Mother-of-three loses cancer battle
ALL Belinda Cutting's children wanted was for their mum to come home so they could go swimming together.But today they are having to face up to a future without her, after the doting 37-year-old Kesgrave mum-of-three lost her battle against breast cancer.
ALL Belinda Cutting's children wanted was for their mum to come home so they could go swimming together.
But today they are having to face up to a future without her, after the doting 37-year-old Kesgrave mum-of-three lost her battle against breast cancer.
Her husband, Neil, told how Mrs Cutting had to make a heart-wrenching telephone call to tell her family she had only days to live and would not be coming home again.
Mrs Cutting's visit to St Elizabeth Hospice was supposed to be a routine appointment to change to her drug dosage.
However, her chesty cough told doctors her condition was deteriorating as her lungs, which were also riddled with cancer, were no longer taking the oxygen she needed.
Mr Cutting, a hairdresser who works at Victor Doe's in Norwich Road, Ipswich, said: “I was supposed to go and meet her in the afternoon but she called to say I needed to go up there straight away and I was there by about 11am.
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“The doctors said it could take a long time for her to eventually die because youngsters fight for a long time.
“So they were going to give her medication to put her in a sleep-like state for the days that lay ahead.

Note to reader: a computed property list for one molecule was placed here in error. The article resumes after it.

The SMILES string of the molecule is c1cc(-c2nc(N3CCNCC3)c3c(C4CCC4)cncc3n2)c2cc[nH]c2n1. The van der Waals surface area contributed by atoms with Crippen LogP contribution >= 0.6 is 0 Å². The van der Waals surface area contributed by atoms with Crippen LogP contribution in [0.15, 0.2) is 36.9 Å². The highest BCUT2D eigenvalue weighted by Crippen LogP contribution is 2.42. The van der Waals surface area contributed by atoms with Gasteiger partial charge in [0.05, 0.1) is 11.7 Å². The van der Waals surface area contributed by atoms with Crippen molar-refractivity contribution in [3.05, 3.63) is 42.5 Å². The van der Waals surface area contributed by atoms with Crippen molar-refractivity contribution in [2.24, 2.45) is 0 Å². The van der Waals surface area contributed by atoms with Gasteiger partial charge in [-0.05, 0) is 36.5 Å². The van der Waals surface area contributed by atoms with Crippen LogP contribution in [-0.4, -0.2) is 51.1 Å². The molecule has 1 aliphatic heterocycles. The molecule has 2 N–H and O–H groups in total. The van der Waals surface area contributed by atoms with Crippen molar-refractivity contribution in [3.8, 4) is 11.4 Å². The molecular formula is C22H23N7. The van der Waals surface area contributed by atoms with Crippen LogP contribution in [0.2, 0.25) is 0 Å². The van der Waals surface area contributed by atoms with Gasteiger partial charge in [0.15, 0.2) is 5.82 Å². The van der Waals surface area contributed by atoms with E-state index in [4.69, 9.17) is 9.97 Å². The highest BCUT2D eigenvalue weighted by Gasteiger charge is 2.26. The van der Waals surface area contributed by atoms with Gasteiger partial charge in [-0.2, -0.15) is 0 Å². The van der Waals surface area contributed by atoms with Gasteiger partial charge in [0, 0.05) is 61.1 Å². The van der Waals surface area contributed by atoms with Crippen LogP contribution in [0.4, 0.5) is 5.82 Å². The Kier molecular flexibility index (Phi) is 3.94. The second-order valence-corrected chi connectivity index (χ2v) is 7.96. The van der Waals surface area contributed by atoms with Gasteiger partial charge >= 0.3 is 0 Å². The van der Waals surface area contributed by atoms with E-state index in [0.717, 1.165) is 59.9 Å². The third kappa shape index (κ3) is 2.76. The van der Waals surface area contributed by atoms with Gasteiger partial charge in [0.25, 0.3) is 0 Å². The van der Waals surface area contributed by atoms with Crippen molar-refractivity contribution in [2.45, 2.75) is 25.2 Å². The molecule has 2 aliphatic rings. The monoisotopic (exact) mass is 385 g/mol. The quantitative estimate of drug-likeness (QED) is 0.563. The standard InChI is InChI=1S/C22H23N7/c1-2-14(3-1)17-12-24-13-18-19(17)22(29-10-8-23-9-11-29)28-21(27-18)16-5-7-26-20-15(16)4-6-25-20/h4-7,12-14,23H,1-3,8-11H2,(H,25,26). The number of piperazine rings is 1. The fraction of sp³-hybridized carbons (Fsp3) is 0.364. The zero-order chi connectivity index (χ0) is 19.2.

“We all got to say goodbye and then I stayed for the next two days until she died on the Friday morning at 2.20am. I only left for an hour of that time just to nip home and have a shower.”
Mr Cutting, of Fox Lea, said the couple had tried to tell their three children of their mother's illness.
But Warren, eight, Melanie, five, and Leonie, three, were too young to fully understand, until she went into the hospice for the final time on Wednesday, February 22. She had battled breast cancer for two years.
Mr Cutting said: “Warren came to me a few weeks ago and said 'when mummy gets better can we go swimming?' I didn't have the heart to tell him she wasn't going to get better so I just said yes.
“On that Wednesday evening I explained to them that Mummy was going to die very soon. It was extremely hard but they have been very good about it. I guess it will hit later on.”
Mr Cutting and his wife had been married for 15 years.
They were both pupils at Kesgrave High School and became friends at the school's youth club.
He said: “She was a shy and quiet woman but had razor-sharp wit.
“She adored her children - they were her life. Even through her illness she put everyone else first and never complained.
“She was extremely brave and just got on with life until the bitter end.
“We were told to plan ahead for after she had gone, perhaps write letters for when the children grew up, but she was just so desperate for life to carry on as normal that we decided not to.”
A funeral will be held at Ipswich Crematorium, North Chapel, on March 8 at 11.30am.